Federal investigators on Thursday blamed Union Pacific Railroad for a fiery oil train derailment along the Oregon-Washington border, saying the company failed to properly maintain its track.
Preliminary findings on the June 3 derailment in the Columbia River Gorge raise questions about why the company didn’t find the broken bolts that triggered the wreck when it inspected the tracks right before the derailment. Union Pacific faces potential penalties for safety violations, officials said.
The Associated Press obtained the findings ahead of their Thursday release.
Advanced electronic brakes proposed by regulators could have made the derailment less severe, Federal Railroad Administrator Sarah Feinberg said. The brakes could have reduced the number of cars that went off the tracks and prevented the one that first burst into flames from being punctured, officials said.
“We’re talking about upgrading a brake system that is from the Civil War era,” Feinberg said. “It’s not too much to ask these companies to improve their braking systems in the event of an accident so fewer cars are derailing.”
The railroad industry, through the Association of American Railroads, has lobbied against new braking requirements, saying they would provide “minimal safety benefits” at a price tag topping $3 billion. Federal officials say putting new brakes just on locomotives hauling large loads of oil and other flammable liquids would cost far less, around $80 million.
The derailment released 42,000 gallons of crude oil and sparked a massive fire that burned for 14 hours.
The mayor of Mosier, the tiny river town where the train derailed, reacted with alarm to the preliminary findings.
Union Pacific said Wednesday that it would resume running oil trains through the gorge sometime later this week despite objections from residents and elected officials.
“Where else are there rusty bolts that could fail?” said Mayor Arlene Burns. “I think it’s outrageous that they’re telling us it’s safe.”
Union Pacific said its inspections didn’t detect the broken bolts that caused the derailment. The company tests for sideways movement in the rails using a machine that puts an amount of pressure equivalent to a locomotive on the rails – a stress test that would reveal loose or broken bolts, said Justin Jacobs, a Union Pacific spokesman.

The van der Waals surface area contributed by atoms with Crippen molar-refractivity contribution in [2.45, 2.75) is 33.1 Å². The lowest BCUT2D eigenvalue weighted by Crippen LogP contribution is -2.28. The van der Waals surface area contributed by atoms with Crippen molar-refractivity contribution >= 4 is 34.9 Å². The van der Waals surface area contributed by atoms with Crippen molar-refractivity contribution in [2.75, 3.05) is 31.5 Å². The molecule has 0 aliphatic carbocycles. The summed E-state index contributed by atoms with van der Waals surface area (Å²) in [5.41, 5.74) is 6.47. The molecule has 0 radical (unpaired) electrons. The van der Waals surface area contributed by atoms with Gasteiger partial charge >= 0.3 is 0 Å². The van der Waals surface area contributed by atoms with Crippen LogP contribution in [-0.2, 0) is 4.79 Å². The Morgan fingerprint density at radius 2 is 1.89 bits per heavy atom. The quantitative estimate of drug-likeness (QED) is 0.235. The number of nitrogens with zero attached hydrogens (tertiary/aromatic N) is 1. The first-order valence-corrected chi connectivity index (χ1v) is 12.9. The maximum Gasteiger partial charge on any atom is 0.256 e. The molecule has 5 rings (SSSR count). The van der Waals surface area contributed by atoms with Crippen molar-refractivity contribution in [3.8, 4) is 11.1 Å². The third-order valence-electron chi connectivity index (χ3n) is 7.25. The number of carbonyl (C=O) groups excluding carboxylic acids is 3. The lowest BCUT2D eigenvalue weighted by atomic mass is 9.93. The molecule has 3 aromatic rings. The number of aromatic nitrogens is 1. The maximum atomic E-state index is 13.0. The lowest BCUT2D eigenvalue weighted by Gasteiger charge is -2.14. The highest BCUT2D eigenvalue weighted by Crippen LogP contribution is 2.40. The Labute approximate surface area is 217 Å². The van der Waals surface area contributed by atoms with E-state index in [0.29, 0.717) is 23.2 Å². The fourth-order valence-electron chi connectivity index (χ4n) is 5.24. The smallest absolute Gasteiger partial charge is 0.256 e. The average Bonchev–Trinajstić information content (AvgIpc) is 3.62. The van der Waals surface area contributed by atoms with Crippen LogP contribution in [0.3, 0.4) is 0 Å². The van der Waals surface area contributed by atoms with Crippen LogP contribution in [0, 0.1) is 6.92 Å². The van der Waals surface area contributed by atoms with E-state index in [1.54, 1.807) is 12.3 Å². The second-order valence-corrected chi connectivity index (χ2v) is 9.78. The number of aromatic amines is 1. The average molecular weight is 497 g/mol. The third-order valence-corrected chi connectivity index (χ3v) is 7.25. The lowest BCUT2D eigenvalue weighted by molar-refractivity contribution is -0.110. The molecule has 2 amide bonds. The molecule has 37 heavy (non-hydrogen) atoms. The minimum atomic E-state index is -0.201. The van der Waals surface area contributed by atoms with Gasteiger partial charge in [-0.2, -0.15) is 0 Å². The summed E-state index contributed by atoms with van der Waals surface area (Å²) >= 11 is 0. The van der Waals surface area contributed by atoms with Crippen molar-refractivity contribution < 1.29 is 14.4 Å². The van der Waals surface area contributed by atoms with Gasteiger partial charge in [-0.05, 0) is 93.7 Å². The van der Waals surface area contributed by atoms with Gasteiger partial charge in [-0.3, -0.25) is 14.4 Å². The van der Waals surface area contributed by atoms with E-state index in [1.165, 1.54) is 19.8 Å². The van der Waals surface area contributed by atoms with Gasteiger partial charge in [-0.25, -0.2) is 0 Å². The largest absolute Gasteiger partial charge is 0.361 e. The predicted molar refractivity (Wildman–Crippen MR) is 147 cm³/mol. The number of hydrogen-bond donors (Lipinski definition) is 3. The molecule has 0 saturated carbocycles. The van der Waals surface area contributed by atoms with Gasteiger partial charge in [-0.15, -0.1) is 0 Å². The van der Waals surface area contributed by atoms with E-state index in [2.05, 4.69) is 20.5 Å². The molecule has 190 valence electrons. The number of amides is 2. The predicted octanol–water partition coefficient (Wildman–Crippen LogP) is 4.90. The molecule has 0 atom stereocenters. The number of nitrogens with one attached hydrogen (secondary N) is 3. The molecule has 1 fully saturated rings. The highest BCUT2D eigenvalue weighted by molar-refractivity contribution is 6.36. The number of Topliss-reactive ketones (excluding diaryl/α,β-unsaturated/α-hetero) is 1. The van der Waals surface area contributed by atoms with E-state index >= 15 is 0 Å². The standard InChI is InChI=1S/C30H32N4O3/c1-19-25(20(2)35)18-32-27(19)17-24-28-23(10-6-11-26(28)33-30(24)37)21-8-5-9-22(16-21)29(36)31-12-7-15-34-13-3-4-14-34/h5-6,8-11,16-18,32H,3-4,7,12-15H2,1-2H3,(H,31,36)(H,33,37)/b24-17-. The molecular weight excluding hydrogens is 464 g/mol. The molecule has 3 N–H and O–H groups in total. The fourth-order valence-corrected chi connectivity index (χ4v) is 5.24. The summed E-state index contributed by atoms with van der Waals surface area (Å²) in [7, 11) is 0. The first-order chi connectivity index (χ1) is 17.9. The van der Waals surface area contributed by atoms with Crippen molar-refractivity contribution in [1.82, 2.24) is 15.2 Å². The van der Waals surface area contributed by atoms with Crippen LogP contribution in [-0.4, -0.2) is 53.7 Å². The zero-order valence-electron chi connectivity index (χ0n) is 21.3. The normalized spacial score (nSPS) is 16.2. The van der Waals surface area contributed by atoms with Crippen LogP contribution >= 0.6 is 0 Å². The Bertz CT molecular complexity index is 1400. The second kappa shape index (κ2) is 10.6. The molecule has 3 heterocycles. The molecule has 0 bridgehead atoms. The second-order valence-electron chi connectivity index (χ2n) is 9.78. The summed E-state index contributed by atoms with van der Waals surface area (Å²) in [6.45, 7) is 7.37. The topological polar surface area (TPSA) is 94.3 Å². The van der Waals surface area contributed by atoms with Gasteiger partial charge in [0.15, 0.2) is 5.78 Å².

The stress test previously was conducted every 18 months but will now be done every three months, Jacobs said. Union Pacific also has expanded inspections of all its tracks in Oregon and Washington state, particularly in curved portions of track, he said.
The company has said the rails were inspected as recently as May 31, but it wasn’t clear if the inspection included the stress test. Jacobs didn’t know.
The government’s preliminary report said walking inspections along the rails were critical to detect broken bolts and track movement. Feinberg said it was the railroad’s responsibility to detect those problems.
“We feel like it could have been prevented with closer inspections, better maintenance,” she said.
At least 27 oil trains have been involved in major derailments, fires or oil spills in the U.S. and Canada during the past decade, according to an AP analysis of accident records. Federal officials have responded with requirements for tougher tank cars, speed restrictions and other actions, but the accidents have continued.
Steven Ditmeyer, a rail consultant who worked in leadership positions at both the Federal Railroad Administration and at Burlington Northern Railroad, said sheared-off bolts like those seen in the Oregon derailment are likely symptoms of a larger problem.
In the 1990s, he said, Burlington Northern had a series of derailments on tracks in Washington state that all involved sheared off railroad spikes, which served the same function as the bolts in question in the recent wreck.
Investigators eventually determined overloaded cars, a lack of lubrication between the wheel assembly and the body of the tanker cars and not enough gravel in the railroad bed combined to put strain on the track when the train was in a curve. That strain loosened the bolts holding the rails to the rail ties and pushed the rails apart, causing derailments, he said.
“When they said those sheared lag bolts, that was the hint that said they really need to look in the direction of these other aspects,” Ditmeyer told the AP. “These are heavy cars when they’re fully loaded,” and a treatment to reduce the volatility of the Bakken crude makes the oil heavier, he said.
The Oregon Department of Transportation last week asked federal rail authorities for a moratorium on oil trains in the Columbia River Gorge after also expressing concerns that the weight of the oil trains might be too much for the tracks.
In a presentation last week, department administrator Hal Gard said the lag bolts found at the scene were rusted on both ends, indicating they were sheared off before the derailment. State officials showed a photo of a pile of lag bolts collected at the site.
Feinberg said there are weight limits on tank cars that haul crude oil and other products, but there’s been no suggestion Union Pacific’s cars exceeded those.
“Whether a railroad is moving heavy cars or lighter cars, it is still their responsibility to maintain the track,” she said.
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